Local Sour
Southern Tier Brewing Company

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American Wild Ale
3.66 | pDev: 8.2%
Southern Tier Brewing Company
New York, United States
Retired (no longer brewed)
Very Good
Reviews: 2 | Ratings: 17 | Log in to view all ratings and sort
Photo of TheBrewo
3.66/5  rDev 0%
look: 3.5 | smell: 3.75 | taste: 3.75 | feel: 3.5 | overall: 3.5

This brew was served from a growler filled off the tap line at One Stop Brew Shop in Rochester, New York. It appeared a shimmering, coppery yellow coloring, and sported a half finger tall head of fizzy white foam. This retained decently before dripping down into wet lines of lacing around our glasses. A brief, chill haze was noted, but no sediment was found to accompany this. Carbonation appeared to be robust. The nose was somewhat reserved and mild, giving notes of simple two-row graininess, millet seed, adjuncty white rice, bitter green grape skins, and toasty pale wheatiness. Temperature brought out more robust hints of sourdough bread, tinny metallics, raw leeks, soft lacto and Bretty puck, and light lemon tea. The taste gave wheat and pale malt toastiness, synthetic lemon cleaner, gentle grassy and lightly citric hoppiness, salted post-cooking pasta water, white chalked drying sourness, stale lacto milkiness, white rice adjunct, warm cashew butter, faintly toasted marshmallows, and light plastic phenols. The body was somewhat light, and the carbonation remained high throughout. Each sip gave frothy slurp and smack, but without the creamy mustache. Finishing pop was reasonably crisp. The mouth was left coated in a fine milky astringency, with finite, crinkling pucker to the top layer of the mouth’s mucosa. The abv was appropriate, and drinkability was fair.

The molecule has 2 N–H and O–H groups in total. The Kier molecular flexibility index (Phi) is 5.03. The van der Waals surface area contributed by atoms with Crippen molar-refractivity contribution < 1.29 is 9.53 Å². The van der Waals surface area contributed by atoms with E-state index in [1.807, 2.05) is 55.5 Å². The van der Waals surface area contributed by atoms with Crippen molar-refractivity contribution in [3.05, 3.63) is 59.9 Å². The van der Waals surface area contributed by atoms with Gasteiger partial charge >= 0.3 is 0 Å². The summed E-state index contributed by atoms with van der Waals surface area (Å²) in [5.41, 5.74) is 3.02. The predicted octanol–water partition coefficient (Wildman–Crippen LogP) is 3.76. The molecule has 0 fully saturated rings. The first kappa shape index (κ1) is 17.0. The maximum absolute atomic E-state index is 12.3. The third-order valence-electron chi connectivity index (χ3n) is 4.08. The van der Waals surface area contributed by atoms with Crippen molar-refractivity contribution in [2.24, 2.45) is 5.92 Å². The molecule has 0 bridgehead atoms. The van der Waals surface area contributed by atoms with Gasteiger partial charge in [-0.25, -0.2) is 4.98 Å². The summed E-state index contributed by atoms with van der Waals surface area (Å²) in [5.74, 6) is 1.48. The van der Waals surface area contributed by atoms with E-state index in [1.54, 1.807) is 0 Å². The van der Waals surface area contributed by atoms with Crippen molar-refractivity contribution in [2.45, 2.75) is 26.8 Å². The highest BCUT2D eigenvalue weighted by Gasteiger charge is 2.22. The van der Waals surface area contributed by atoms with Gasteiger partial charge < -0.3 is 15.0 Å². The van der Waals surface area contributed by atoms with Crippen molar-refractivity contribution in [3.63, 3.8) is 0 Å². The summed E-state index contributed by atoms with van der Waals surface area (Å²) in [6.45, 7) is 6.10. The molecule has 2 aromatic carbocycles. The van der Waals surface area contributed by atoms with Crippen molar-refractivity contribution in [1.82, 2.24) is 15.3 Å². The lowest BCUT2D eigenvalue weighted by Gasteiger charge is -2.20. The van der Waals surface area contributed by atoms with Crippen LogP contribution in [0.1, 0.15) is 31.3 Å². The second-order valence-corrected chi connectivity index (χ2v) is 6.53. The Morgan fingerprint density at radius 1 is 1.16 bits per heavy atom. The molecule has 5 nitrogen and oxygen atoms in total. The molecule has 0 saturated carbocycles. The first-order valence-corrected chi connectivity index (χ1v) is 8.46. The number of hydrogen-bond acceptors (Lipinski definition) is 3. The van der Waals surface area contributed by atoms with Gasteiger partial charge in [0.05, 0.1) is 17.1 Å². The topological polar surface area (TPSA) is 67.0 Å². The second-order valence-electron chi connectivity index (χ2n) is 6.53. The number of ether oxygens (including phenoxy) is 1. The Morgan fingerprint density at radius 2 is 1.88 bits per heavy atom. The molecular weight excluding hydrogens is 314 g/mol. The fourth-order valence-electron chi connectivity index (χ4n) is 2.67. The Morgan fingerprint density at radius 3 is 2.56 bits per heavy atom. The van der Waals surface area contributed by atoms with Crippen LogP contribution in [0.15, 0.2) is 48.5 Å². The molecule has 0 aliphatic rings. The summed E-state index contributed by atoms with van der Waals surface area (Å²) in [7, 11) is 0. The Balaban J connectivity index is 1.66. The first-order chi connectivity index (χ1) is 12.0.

Overall, this was a surprisingly different beer when you compare it from fridge to room temperatures. When cold, the nose is rather dull, and beer drinks and flows quite nicely. As it warms, however, your get introduced to an entirely different beast. Time slows down a bit, and the subtleties and complexities of the pale, wheaty base thicken and come forth. The interplay between this “muck” and the yeast profile is interesting, coming together for a product that is ultimately sticky, hot, and tangy, like something alien you would find deep in a cave. This final product actually reminded us more of a gose-type profile, with both bright and heavy lactic presence and a certain earthy saltiness to finish things off.

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Photo of Deerslayer210
3.81/5  rDev +4.1%
look: 3.75 | smell: 4 | taste: 3.75 | feel: 3.75 | overall: 3.75

Southern tier does it again. I was lucky enough to be the first ever public tap. They added a pinch of cherry syrup. I was happily surprised, and found the first great sour. Bought two growlers of this limited brew.

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Local Sour from Southern Tier Brewing Company
Beer rating: 87 out of 100 with 17 ratings